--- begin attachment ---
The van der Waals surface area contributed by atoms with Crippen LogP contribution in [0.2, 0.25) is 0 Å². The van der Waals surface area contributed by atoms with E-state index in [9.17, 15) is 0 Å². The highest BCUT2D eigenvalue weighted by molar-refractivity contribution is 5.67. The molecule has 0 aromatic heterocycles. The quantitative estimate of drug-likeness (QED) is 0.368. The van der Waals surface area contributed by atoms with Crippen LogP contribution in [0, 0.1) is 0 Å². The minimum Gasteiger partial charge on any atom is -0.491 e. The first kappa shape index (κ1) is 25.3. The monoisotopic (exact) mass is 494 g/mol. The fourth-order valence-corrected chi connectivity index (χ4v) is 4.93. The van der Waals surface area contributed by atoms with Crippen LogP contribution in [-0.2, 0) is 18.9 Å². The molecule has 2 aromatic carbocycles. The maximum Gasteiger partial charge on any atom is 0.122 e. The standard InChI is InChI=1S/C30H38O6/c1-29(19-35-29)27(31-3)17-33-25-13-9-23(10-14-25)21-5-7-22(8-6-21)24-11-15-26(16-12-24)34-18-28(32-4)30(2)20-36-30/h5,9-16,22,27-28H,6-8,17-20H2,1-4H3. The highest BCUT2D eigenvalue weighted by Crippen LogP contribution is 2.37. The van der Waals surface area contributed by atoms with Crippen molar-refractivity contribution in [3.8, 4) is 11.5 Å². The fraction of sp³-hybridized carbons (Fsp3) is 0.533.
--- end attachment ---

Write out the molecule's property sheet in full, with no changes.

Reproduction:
The van der Waals surface area contributed by atoms with Crippen LogP contribution in [0.2, 0.25) is 0 Å². The van der Waals surface area contributed by atoms with E-state index in [9.17, 15) is 0 Å². The highest BCUT2D eigenvalue weighted by molar-refractivity contribution is 5.67. The molecule has 0 aromatic heterocycles. The quantitative estimate of drug-likeness (QED) is 0.368. The van der Waals surface area contributed by atoms with Crippen LogP contribution in [0, 0.1) is 0 Å². The minimum Gasteiger partial charge on any atom is -0.491 e. The first kappa shape index (κ1) is 25.3. The monoisotopic (exact) mass is 494 g/mol. The fourth-order valence-corrected chi connectivity index (χ4v) is 4.93. The van der Waals surface area contributed by atoms with Crippen LogP contribution in [-0.2, 0) is 18.9 Å². The molecule has 2 aromatic carbocycles. The maximum Gasteiger partial charge on any atom is 0.122 e. The standard InChI is InChI=1S/C30H38O6/c1-29(19-35-29)27(31-3)17-33-25-13-9-23(10-14-25)21-5-7-22(8-6-21)24-11-15-26(16-12-24)34-18-28(32-4)30(2)20-36-30/h5,9-16,22,27-28H,6-8,17-20H2,1-4H3. The highest BCUT2D eigenvalue weighted by Crippen LogP contribution is 2.37. The van der Waals surface area contributed by atoms with Crippen molar-refractivity contribution in [3.8, 4) is 11.5 Å². The fraction of sp³-hybridized carbons (Fsp3) is 0.533.